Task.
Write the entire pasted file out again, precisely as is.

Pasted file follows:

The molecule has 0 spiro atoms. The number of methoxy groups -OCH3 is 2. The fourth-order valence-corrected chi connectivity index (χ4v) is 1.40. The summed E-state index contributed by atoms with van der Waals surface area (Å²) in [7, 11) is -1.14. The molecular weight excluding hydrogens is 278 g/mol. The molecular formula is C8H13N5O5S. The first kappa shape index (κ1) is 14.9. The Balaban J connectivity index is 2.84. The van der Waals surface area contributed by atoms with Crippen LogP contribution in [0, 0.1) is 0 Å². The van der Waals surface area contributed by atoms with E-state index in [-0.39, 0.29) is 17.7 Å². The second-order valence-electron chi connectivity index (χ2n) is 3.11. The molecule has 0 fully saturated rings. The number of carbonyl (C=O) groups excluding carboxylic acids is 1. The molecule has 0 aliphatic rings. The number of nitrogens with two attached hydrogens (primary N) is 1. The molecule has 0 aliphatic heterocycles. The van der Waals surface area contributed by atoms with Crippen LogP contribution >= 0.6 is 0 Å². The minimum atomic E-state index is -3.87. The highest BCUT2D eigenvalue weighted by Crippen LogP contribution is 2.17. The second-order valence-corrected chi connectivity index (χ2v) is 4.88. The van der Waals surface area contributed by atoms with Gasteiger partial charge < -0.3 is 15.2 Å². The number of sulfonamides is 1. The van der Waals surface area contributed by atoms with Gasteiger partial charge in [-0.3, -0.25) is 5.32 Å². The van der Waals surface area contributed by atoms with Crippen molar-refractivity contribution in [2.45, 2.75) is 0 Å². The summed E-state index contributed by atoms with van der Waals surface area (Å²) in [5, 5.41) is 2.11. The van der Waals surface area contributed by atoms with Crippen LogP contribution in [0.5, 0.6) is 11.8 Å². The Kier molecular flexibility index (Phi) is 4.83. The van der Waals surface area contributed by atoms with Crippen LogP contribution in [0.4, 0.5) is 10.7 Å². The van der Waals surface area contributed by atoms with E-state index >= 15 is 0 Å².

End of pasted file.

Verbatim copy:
The molecule has 0 spiro atoms. The number of methoxy groups -OCH3 is 2. The fourth-order valence-corrected chi connectivity index (χ4v) is 1.40. The summed E-state index contributed by atoms with van der Waals surface area (Å²) in [7, 11) is -1.14. The molecular weight excluding hydrogens is 278 g/mol. The molecular formula is C8H13N5O5S. The first kappa shape index (κ1) is 14.9. The Balaban J connectivity index is 2.84. The van der Waals surface area contributed by atoms with Crippen LogP contribution in [0, 0.1) is 0 Å². The van der Waals surface area contributed by atoms with E-state index in [-0.39, 0.29) is 17.7 Å². The second-order valence-electron chi connectivity index (χ2n) is 3.11. The molecule has 0 fully saturated rings. The number of carbonyl (C=O) groups excluding carboxylic acids is 1. The molecule has 0 aliphatic rings. The number of nitrogens with two attached hydrogens (primary N) is 1. The molecule has 0 aliphatic heterocycles. The van der Waals surface area contributed by atoms with Crippen LogP contribution >= 0.6 is 0 Å². The minimum atomic E-state index is -3.87. The highest BCUT2D eigenvalue weighted by Crippen LogP contribution is 2.17. The second-order valence-corrected chi connectivity index (χ2v) is 4.88. The van der Waals surface area contributed by atoms with Gasteiger partial charge < -0.3 is 15.2 Å². The number of sulfonamides is 1. The van der Waals surface area contributed by atoms with Gasteiger partial charge in [-0.3, -0.25) is 5.32 Å². The van der Waals surface area contributed by atoms with Crippen molar-refractivity contribution in [2.45, 2.75) is 0 Å². The summed E-state index contributed by atoms with van der Waals surface area (Å²) in [5, 5.41) is 2.11. The van der Waals surface area contributed by atoms with Crippen LogP contribution in [0.5, 0.6) is 11.8 Å². The Kier molecular flexibility index (Phi) is 4.83. The van der Waals surface area contributed by atoms with Crippen LogP contribution in [0.4, 0.5) is 10.7 Å². The van der Waals surface area contributed by atoms with E-state index >= 15 is 0 Å².